Posted by: Michael Rickicki | 10/31/2017

Gratitude as Metta

There are certain people who never seem to appreciate what you do for them. And, when ones practice is weak, it can be all too easy to fall into the trap of resentment – at least I know I have innumerable times in the past. Reflecting on how crappy it can feel to have one’s efforts completely ignored or, worse, discredited and downplayed I realized that this is not something I would wish upon any other. This realization was a kind of a turning point for me in terms of how I vote gratitude and appreciation.

You see, I have always seen gratitude as a good thing but something which is probably for the benefit of the one expressing it. Mostly, I have viewed gratitude as its expression as a sign of refined manners and good behavior. Only now do I see it as an expressing of metta and karuna.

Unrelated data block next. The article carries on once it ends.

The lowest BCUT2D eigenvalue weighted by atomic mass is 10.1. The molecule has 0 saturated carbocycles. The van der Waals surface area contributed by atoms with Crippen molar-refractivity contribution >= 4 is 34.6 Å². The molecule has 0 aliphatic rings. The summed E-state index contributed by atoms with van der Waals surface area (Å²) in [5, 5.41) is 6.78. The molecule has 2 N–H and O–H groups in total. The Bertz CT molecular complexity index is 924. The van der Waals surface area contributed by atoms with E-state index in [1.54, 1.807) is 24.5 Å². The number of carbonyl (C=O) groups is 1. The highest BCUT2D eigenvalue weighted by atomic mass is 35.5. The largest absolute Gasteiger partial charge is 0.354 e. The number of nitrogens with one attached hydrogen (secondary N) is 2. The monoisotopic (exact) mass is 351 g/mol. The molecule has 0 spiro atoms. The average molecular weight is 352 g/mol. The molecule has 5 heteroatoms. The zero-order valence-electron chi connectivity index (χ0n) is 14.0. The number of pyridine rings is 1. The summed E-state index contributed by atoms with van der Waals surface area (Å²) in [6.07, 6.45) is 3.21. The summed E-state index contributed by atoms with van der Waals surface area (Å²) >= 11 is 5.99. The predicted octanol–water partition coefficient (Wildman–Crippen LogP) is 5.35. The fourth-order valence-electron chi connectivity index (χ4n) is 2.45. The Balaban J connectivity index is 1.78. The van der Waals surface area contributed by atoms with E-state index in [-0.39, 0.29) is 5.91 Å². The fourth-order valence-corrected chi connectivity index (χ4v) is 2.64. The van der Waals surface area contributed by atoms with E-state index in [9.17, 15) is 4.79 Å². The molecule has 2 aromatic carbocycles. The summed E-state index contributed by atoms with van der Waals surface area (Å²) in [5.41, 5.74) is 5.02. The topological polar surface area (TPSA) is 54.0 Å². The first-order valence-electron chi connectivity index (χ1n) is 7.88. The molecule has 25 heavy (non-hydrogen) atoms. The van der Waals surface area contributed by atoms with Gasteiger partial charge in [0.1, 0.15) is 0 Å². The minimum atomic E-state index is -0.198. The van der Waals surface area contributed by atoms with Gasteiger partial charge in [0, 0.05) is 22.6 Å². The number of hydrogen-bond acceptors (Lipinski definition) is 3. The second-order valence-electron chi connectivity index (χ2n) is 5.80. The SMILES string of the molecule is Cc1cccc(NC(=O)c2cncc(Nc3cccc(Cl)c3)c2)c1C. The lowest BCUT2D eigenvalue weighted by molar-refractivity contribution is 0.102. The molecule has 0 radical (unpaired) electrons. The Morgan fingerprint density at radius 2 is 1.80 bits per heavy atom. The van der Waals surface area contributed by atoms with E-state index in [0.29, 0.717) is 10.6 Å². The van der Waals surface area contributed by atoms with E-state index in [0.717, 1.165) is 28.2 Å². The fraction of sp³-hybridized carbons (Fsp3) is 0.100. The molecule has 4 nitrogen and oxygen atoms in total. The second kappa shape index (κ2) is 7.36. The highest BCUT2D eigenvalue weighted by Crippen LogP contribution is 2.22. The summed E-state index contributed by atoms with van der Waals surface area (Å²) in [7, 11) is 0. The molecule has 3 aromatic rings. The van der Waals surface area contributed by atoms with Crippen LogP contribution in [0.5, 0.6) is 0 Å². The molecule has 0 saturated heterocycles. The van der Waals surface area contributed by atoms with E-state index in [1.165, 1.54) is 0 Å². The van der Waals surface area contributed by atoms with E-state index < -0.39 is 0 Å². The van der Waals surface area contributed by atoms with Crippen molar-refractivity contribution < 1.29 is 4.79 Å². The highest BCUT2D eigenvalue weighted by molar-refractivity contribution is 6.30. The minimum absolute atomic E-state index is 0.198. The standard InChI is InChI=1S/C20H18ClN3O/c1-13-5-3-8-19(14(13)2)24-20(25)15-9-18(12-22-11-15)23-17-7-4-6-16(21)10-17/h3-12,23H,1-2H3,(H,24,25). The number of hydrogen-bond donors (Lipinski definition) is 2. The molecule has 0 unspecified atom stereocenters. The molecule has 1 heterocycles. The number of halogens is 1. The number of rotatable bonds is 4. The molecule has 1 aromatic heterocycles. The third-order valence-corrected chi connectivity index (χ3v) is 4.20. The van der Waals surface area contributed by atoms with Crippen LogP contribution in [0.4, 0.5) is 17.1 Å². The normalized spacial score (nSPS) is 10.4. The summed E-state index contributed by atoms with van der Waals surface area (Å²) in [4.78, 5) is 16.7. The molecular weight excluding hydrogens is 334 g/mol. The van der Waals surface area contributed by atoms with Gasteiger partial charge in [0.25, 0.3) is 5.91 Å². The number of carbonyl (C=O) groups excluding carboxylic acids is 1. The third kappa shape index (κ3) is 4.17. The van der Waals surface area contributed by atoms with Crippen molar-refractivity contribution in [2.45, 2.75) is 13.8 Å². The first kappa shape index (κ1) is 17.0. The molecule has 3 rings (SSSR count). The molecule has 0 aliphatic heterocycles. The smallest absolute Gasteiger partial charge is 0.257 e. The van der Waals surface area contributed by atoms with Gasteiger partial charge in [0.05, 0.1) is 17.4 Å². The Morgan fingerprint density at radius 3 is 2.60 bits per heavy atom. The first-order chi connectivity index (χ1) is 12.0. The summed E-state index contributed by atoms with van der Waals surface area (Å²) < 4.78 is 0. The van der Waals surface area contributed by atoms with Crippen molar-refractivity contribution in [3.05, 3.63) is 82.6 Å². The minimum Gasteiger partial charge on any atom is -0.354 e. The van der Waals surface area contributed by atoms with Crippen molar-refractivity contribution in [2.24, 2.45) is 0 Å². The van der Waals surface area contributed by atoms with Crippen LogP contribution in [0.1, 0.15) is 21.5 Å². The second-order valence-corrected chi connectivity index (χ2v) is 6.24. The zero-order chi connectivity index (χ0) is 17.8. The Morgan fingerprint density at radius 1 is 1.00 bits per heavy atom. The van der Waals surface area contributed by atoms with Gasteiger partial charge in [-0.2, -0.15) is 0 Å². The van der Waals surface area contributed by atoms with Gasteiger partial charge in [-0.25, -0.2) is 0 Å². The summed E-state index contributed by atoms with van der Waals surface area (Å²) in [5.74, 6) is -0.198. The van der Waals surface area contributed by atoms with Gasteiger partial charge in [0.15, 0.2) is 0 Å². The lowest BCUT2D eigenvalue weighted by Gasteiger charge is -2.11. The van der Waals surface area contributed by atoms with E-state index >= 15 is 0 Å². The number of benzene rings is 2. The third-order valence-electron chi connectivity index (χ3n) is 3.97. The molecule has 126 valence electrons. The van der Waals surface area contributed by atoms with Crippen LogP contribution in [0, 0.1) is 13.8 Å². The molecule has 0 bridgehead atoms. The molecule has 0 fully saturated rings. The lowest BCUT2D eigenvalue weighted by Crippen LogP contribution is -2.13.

When we thank someone for even the most seemingly insignificant thing we’re taking the time to recognize their effort and its attendant suffering. When we thank them we’re letting them know that they are heard, seen and cared for age that whatever they do really does matter. When we give thanks we also transform whatever they have done into the basis for merit and brighten both our mind and theirs.

As such, I intend to make it a practice to thank each person I speak with in a day at least once. May we all find freedom from suffering and thank you for reading.

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Shillelagh Studies

A hub for the music, culture, knowledge, and practice of Irish stick-fighting, past and present.